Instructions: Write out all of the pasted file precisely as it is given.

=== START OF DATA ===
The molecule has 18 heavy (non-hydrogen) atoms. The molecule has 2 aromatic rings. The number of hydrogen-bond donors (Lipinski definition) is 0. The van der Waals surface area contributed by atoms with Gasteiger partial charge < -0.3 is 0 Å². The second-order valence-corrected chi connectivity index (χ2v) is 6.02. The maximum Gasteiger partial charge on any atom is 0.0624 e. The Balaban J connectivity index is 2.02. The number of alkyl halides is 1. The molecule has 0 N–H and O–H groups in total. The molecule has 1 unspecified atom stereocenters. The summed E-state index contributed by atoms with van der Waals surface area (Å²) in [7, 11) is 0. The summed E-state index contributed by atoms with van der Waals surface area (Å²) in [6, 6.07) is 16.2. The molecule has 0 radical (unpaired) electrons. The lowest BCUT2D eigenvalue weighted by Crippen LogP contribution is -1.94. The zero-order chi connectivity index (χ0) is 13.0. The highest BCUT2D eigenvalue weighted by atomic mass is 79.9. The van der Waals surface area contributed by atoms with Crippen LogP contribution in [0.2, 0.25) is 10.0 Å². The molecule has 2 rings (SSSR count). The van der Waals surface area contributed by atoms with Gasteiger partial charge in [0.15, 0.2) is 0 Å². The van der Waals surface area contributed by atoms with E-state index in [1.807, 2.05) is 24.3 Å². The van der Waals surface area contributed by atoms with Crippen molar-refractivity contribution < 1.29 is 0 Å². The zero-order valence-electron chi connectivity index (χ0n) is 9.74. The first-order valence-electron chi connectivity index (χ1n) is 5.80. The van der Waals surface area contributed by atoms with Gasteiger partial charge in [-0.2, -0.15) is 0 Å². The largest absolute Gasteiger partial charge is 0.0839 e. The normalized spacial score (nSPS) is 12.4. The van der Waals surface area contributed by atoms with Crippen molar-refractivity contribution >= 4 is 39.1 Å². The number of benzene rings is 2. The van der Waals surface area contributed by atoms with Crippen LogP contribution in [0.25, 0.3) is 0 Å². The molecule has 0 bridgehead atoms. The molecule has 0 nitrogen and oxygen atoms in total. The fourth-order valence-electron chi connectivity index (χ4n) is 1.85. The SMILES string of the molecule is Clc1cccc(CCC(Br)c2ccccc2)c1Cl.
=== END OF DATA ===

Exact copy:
The molecule has 18 heavy (non-hydrogen) atoms. The molecule has 2 aromatic rings. The number of hydrogen-bond donors (Lipinski definition) is 0. The van der Waals surface area contributed by atoms with Gasteiger partial charge < -0.3 is 0 Å². The second-order valence-corrected chi connectivity index (χ2v) is 6.02. The maximum Gasteiger partial charge on any atom is 0.0624 e. The Balaban J connectivity index is 2.02. The number of alkyl halides is 1. The molecule has 0 N–H and O–H groups in total. The molecule has 1 unspecified atom stereocenters. The summed E-state index contributed by atoms with van der Waals surface area (Å²) in [7, 11) is 0. The summed E-state index contributed by atoms with van der Waals surface area (Å²) in [6, 6.07) is 16.2. The molecule has 0 radical (unpaired) electrons. The lowest BCUT2D eigenvalue weighted by Crippen LogP contribution is -1.94. The zero-order chi connectivity index (χ0) is 13.0. The highest BCUT2D eigenvalue weighted by atomic mass is 79.9. The van der Waals surface area contributed by atoms with Crippen LogP contribution in [0.2, 0.25) is 10.0 Å². The molecule has 2 rings (SSSR count). The van der Waals surface area contributed by atoms with Gasteiger partial charge in [0.15, 0.2) is 0 Å². The van der Waals surface area contributed by atoms with E-state index in [1.807, 2.05) is 24.3 Å². The van der Waals surface area contributed by atoms with Crippen molar-refractivity contribution < 1.29 is 0 Å². The zero-order valence-electron chi connectivity index (χ0n) is 9.74. The first-order valence-electron chi connectivity index (χ1n) is 5.80. The van der Waals surface area contributed by atoms with Gasteiger partial charge in [-0.2, -0.15) is 0 Å². The largest absolute Gasteiger partial charge is 0.0839 e. The normalized spacial score (nSPS) is 12.4. The van der Waals surface area contributed by atoms with Crippen molar-refractivity contribution >= 4 is 39.1 Å². The number of benzene rings is 2. The van der Waals surface area contributed by atoms with Crippen LogP contribution in [0.25, 0.3) is 0 Å². The molecule has 0 bridgehead atoms. The molecule has 0 nitrogen and oxygen atoms in total. The fourth-order valence-electron chi connectivity index (χ4n) is 1.85. The SMILES string of the molecule is Clc1cccc(CCC(Br)c2ccccc2)c1Cl.